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scamperdog
12-17-2005, 08:59 AM
Cats feasting on home cooking www.princegeorgecitizen.com


by JIM SWANSON Citizen Sports Editor

First, it was a Feather of a pass. Then it was a Stone of a shot.

Devin Featherstone, the overage defenceman for the Prince George Cougars, provided the key breakout pass that led to the game-winning goal before adding fireworks in leading the Cats to a crucial 3-0 victory over the Kamloops Blazers at CN Centre on Friday.

Featherstone, his defensive work a main reason the Cougars kept the Blazers to 20 shots on goal, made the first pass that allowed Fred Wikner to spring Colin Patterson on a break in the second period, all the offence the Cougars would need with goaltender Real Cyr keeping the slate clean for his second shutout of the season - both coming against Kamloops.

Then, with 7:19 to play in the middle frame, Featherstone's point shot on a power play - love those composite sticks - shattered a pane of glass behind Kamloops goaltender Mike Maniago. The delay of a dozen minutes that came with the Cougars up 2-0 did nothing to help the Blazers establish momentum.

Featherstone, a guy with 48 points in 244 career games, a gamebreaker? On Friday, he was all that, and a glass-breaker, too. Proof positive his shot can, indeed, break a pane of glass.

"It felt good to get points and help the team win. It's good to get out of the hole we were in," said Featherstone, whose team is 3-0 to start this nine-game homestand.

"We're going forward. This is a big win for us. They're our No. 1 rival and we're close in the standings with them, and it's fun to play them every time because it's a rough, hard battle."

Featherstone said he took some good-natured ribbing from his teammates and from referee Rob Matsuoka after the destructive shot, that left a few fans shaking glass shards from their clothes and hair.

"That's the first time I've done that in my career," laughed Featherstone. "Everyone got into it. I told the ref he should check the net, that the puck went right through it first."

After Patterson got the ball rolling, that oft-missing secondary scoring arrived. Dana Tyrell and Levi Brotnov used their speed to create a turnover, with Brotnov making a quality pass to Kirk Meaver, who beat Kamloops netminder Mike Maniago low.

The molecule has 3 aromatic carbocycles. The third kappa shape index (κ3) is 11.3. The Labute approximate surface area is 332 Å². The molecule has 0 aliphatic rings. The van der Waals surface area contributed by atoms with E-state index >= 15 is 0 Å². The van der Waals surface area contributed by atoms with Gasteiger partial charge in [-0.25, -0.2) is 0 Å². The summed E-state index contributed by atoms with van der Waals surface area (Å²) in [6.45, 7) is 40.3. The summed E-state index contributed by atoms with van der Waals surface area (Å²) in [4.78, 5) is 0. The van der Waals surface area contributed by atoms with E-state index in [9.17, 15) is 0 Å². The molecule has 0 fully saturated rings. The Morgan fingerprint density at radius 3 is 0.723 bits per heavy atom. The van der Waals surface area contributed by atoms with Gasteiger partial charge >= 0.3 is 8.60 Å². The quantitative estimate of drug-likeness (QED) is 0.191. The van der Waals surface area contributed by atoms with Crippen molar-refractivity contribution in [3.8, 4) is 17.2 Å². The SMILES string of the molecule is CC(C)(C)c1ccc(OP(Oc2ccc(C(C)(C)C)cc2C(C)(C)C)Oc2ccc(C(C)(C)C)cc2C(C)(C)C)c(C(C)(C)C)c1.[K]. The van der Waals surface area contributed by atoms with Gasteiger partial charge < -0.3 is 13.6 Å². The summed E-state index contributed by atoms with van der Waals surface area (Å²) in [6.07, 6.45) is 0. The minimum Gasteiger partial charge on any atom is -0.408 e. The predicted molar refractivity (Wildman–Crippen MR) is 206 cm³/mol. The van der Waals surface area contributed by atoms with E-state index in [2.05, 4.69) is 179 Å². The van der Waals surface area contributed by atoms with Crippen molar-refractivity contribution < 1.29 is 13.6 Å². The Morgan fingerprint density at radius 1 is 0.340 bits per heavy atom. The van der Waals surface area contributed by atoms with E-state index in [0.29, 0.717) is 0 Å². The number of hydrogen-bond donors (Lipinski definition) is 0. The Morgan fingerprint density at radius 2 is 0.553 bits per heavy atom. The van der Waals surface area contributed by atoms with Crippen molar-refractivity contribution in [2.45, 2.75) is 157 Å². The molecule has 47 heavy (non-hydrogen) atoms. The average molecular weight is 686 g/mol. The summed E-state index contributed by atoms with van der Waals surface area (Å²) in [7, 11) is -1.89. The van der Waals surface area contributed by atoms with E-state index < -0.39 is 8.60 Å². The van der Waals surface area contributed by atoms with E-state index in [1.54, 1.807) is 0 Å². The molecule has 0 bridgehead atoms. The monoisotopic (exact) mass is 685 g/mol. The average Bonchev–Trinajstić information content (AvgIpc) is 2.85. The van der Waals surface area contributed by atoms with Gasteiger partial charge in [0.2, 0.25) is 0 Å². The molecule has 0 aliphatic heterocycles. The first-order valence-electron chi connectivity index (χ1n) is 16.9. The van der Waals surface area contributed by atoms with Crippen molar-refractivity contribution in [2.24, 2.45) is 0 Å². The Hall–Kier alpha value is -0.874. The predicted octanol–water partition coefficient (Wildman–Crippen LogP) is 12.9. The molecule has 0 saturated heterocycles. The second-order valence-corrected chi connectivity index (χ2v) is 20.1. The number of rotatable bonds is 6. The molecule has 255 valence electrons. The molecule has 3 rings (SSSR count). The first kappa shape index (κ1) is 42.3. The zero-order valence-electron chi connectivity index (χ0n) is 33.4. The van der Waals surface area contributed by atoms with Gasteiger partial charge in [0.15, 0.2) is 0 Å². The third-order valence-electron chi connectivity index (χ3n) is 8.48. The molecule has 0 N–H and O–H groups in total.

Patterson added the final goal of the game in the third, marking his first two-goal game of the season.

"Patty's playing better lately, although I'm always telling him I think he can play better some nights," said Cougars head coach Mike Vandekamp.

"I haven't had a problem with Patty. He can take a lot of heat sometimes, but he's doing a lot of other things well. He needs to score to make a solid contribution to our team because that's what he does best."

In what is the WHL's best playoff chase, with two .500-or-better clubs in danger of being punted from the post-season, the Cougars (18-14-0-3) now have a three-point lead over the cellar-dwelling Blazers (18-18-0-0). The B.C. situation is a tough pill for both teams, because Prince George's 39 points would be enough to either hold down a share of first place in the mediocre U.S. Division or be all but guaranteed a playoff spot already in the East or Central.

Andy Rogers returned to the Cougars lineup, but not for the whole game. The 19-year-old defenceman, released by the national junior team earlier in the day, left the game with an apparent ankle injury in the second period, but returned for the third.

Cougars rookie defenceman Chris Vanduynhoven didn't play after the 12 minute mark of the second.

No news is ever good news in Kamloops, it seems - and that continued Friday when the team's top player, goaltender Devan Dubnyk, was kept by the national junior team. That won't help the Blazers, who may end up fuming if Dubnyk spends the next three weeks backing up ex-Cougar Justin Pogge rather than helping Kamloops through a post-Christmas schedule that has them playing seven of eight on the road.

That background explains the frustration of Kamloops GM/coach Dean Clark after Friday's loss.

"I had some things to say," Clark, who fired head coach Mark Ferner last week, said when his dressing room doors opened 25 minutes after the final buzzer.

"You can't get shut out in a hockey game and think you had enough intensity. We have to have a bit of a gut check and get ready to go (tonight). We lost (acting captain and scoring leader) Ashton Rome to a shoulder problem, and we don't know if he'll be able to play yet. But that doesn't mean we can't play hard."